Book your timeshare vacation.... on Booking.com
Timeshare owners furious at their 'exclusive' resorts being made available to non members on regular bookings sites like Expedia, Airbnb and Booking.com
Grim vacation complexes
Timeshare may not seem mainstream to every vacationer today, but in the 1980s and 1990s, the concept solved genuine problems. ‘Vacations from hell' was a popular phrase in the tabloid media, referring to hotels and apartment complexes that looked amazing in the brochure, but disappointed in real life.
Families would turn up after travelling all day to find tired looking apartments, in shoddy complexes that had been skilfully photographed to look far bigger and better in the glossy brochure. Yes, it was all paper in those days. And usually an in-person visit to a travel agent to actually book the vacation.
Disappointed travellers would sigh and commit to making the best of it. "It's only a roof over our head. We'll be out most of the time anyway..." was a refrain heard chorusing from many a crumbling aparthotel in the Orlando suburbs, or outskirts of Vegas.
Despite their good natured stoicism, these people were perfect targets for expensive timeshare schemes.
Many holiday hotspots towards the end of the last century were overrun by touts, driving vacationers towards high pressure sales presentations. But all the pressure in the world doesn't work without promising what the beleaguered prospects yearned for: High accommodation quality guaranteed, in an exclusive complex, and the same standards whenever they travelled elsewhere.
It was expensive, costing tens of thousands of dollars to join - and a yearly fee of usually more than the cost of a regular vacation. But for a whole generation of customers, their peace of mind was worth the price.
For years, timeshare memberships delivered on this promise. Vacations were no longer a gamble and the one or two weeks of annual family time were spent in the luxury expected.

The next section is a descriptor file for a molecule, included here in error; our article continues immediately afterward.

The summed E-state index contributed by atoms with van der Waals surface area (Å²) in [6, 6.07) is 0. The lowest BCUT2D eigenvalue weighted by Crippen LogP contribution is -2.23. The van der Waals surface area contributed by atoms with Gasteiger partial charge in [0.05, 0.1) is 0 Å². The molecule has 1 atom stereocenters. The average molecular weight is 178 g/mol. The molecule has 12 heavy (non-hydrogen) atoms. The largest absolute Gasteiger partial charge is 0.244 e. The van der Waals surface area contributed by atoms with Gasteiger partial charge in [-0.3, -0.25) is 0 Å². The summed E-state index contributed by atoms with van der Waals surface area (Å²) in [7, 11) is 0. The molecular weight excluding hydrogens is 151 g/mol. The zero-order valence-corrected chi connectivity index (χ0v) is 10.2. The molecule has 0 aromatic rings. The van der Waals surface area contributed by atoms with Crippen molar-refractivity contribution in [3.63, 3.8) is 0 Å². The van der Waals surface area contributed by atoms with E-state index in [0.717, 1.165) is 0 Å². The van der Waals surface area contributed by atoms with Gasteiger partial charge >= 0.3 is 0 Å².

By the early 2000s however, the rest of the travel industry got its act together, and timeshare resorts started to lose its USP.
The first big change was the rise of user-generated-content review websites like TripAdvisor. With the expansion of business onto the internet, you no longer relied on a brochure, you booked online. And before you did, you could read what other customers had to say about their own experiences with the hotel.
Former guests are not (generally) being paid to promote the accommodation. They will tell you exactly what they thought. If a place is reviewed by a lot of guests you will know precisely what to expect for your money, good or bad. The days of being surprised, or tricked by fancy photography are over.
With this major selling point gone, people were less motivated to pay ten, twenty, thirty thousand dollars or more for a timeshare membership. Especially when the annual fee is around the cost of the equivalent standard vacation.
Finally the timeshare companies caved and rented their spare inventory to non members.
In 2022, nearly every timeshare resort is available to non members via regular booking sites like Booking.com
End of the line
"This was the last straw for many owners," explains Suzanne Stojanovic, spokesperson for American Consumer Claims (ACC). "We get calls from timeshare members whose resort is telling them there is no availability, when they can see the same week available on Booking.com. Often it costs less for a non member to book online than the member pays in management fees.
"There is now less justification for a timeshare owner to have paid tens of thousands of dollars for a membership when they have minimal benefits that are not available to the casual renter. This isn't what people paid all that money for. Their resorts are effectively changing the deal without offering any compensation in return.
"Booking through the online sites as a non member is arguably preferable, because customers can come and go as they please. They are not contractually obliged to pay every year for something they may not want to use, unlike the timeshare owners.
" ACC, been helping people to escape these dated and constrictive membership contracts."
To discuss your options regarding an unwanted timeshare contract, contact ACC for a free, confidential consultation.